Nov. 23
Jeremiah 42-45

Jer 42:1 Then all the captains of the forces, and Johanan the son of Kareah, and Jezaniah the son of Hoshaiah, and all the people from the least even to the greatest, came near,
Jer 42:2 and said to Jeremiah the prophet, Let, we pray you, our supplication be presented before you, and pray for us to Yahweh your God, even for all this remnant; for we are left but a few of many, as your eyes do see us:
Jer 42:3 that Yahweh your God may show us the way in which we should walk, and the thing that we should do.
Jer 42:4 Then Jeremiah the prophet said to them, I have heard you; behold, I will pray to Yahweh your God according to your words; and it shall happen that whatever thing Yahweh shall answer you, I will declare it to you; I will keep nothing back from you.
Jer 42:5 Then they said to Jeremiah, Yahweh be a true and faithful witness among us, if we don't do according to all the word with which Yahweh your God shall send you to us.
Jer 42:6 Whether it be good, or whether it be evil, we will obey the voice of Yahweh our God, to whom we send you; that it may be well with us, when we obey the voice of Yahweh our God.
Jer 42:7 It happened after ten days, that the word of Yahweh came to Jeremiah.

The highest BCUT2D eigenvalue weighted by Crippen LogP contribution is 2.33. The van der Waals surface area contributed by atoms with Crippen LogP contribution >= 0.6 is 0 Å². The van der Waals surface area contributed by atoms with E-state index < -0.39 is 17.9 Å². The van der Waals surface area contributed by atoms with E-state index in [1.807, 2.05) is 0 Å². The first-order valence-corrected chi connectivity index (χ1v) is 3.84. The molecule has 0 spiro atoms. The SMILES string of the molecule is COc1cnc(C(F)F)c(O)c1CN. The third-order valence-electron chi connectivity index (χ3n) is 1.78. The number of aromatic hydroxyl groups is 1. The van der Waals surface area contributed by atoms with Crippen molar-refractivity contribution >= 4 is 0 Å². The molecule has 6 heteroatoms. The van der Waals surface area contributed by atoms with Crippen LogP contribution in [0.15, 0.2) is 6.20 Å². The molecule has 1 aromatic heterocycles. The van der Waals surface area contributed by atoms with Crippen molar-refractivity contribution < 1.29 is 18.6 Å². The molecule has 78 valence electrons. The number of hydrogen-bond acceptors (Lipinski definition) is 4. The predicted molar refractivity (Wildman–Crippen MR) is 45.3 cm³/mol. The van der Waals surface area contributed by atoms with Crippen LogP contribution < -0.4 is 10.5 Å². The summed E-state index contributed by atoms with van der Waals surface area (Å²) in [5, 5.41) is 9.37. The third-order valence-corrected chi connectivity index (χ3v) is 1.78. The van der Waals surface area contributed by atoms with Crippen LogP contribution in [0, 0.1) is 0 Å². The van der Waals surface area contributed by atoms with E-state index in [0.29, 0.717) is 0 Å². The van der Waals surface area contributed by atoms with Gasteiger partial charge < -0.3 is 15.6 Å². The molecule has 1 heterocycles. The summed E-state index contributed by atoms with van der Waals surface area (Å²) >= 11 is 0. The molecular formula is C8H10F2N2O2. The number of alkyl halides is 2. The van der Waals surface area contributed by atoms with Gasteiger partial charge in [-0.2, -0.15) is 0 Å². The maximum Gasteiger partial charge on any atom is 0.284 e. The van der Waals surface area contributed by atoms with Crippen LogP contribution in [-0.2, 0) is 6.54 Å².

Jer 42:8 Then called he Johanan the son of Kareah, and all the captains of the forces who were with him, and all the people from the least even to the greatest,
Jer 42:9 and said to them, Thus says Yahweh, the God of Israel, to whom you sent me to present your supplication before him:
Jer 42:10 If you will still abide in this land, then will I build you, and not pull you down, and I will plant you, and not pluck you up; for I grieve over the distress that I have brought on you.
Jer 42:11 Don't be afraid of the king of Babylon, of whom you are afraid; don't be afraid of him, says Yahweh: for I am with you to save you, and to deliver you from his hand.
Jer 42:12 I will grant you mercy, that he may have mercy on you, and cause you to return to your own land.
Jer 42:13 But if you say, We will not dwell in this land; so that you don't obey the voice of Yahweh your God,
Jer 42:14 saying, No; but we will go into the land of Egypt, where we shall see no war, nor hear the sound of the trumpet, nor have hunger of bread; and there will we dwell: